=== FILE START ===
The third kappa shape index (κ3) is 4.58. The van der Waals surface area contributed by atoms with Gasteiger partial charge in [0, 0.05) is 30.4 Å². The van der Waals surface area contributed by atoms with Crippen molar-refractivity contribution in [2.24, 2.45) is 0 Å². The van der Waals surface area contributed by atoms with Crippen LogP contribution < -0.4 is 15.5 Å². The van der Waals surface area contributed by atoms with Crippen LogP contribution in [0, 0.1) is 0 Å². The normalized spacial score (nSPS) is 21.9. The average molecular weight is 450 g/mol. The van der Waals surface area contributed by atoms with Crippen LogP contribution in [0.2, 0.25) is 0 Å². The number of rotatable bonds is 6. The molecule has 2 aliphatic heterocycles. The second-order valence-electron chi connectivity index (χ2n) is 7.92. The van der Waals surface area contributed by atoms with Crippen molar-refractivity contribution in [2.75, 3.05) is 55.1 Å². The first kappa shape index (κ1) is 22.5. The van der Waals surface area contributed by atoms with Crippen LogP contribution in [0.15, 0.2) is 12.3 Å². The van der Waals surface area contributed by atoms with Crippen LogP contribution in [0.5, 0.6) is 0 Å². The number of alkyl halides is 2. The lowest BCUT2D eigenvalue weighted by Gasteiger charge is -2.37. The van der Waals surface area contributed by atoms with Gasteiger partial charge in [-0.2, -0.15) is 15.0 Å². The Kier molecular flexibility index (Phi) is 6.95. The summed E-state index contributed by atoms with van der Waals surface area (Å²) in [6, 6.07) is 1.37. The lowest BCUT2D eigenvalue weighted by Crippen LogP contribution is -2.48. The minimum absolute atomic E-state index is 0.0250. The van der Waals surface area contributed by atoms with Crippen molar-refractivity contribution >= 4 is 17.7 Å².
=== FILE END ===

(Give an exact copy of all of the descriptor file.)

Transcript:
The third kappa shape index (κ3) is 4.58. The van der Waals surface area contributed by atoms with Gasteiger partial charge in [0, 0.05) is 30.4 Å². The van der Waals surface area contributed by atoms with Crippen molar-refractivity contribution in [2.24, 2.45) is 0 Å². The van der Waals surface area contributed by atoms with Crippen LogP contribution < -0.4 is 15.5 Å². The van der Waals surface area contributed by atoms with Crippen LogP contribution in [0, 0.1) is 0 Å². The normalized spacial score (nSPS) is 21.9. The average molecular weight is 450 g/mol. The van der Waals surface area contributed by atoms with Crippen LogP contribution in [0.2, 0.25) is 0 Å². The number of rotatable bonds is 6. The molecule has 2 aliphatic heterocycles. The second-order valence-electron chi connectivity index (χ2n) is 7.92. The van der Waals surface area contributed by atoms with Crippen molar-refractivity contribution in [2.75, 3.05) is 55.1 Å². The first kappa shape index (κ1) is 22.5. The van der Waals surface area contributed by atoms with Crippen LogP contribution in [0.15, 0.2) is 12.3 Å². The van der Waals surface area contributed by atoms with Crippen LogP contribution in [0.5, 0.6) is 0 Å². The number of alkyl halides is 2. The lowest BCUT2D eigenvalue weighted by Gasteiger charge is -2.37. The van der Waals surface area contributed by atoms with Gasteiger partial charge in [-0.2, -0.15) is 15.0 Å². The Kier molecular flexibility index (Phi) is 6.95. The summed E-state index contributed by atoms with van der Waals surface area (Å²) in [6, 6.07) is 1.37. The lowest BCUT2D eigenvalue weighted by Crippen LogP contribution is -2.48. The minimum absolute atomic E-state index is 0.0250. The van der Waals surface area contributed by atoms with Crippen molar-refractivity contribution >= 4 is 17.7 Å².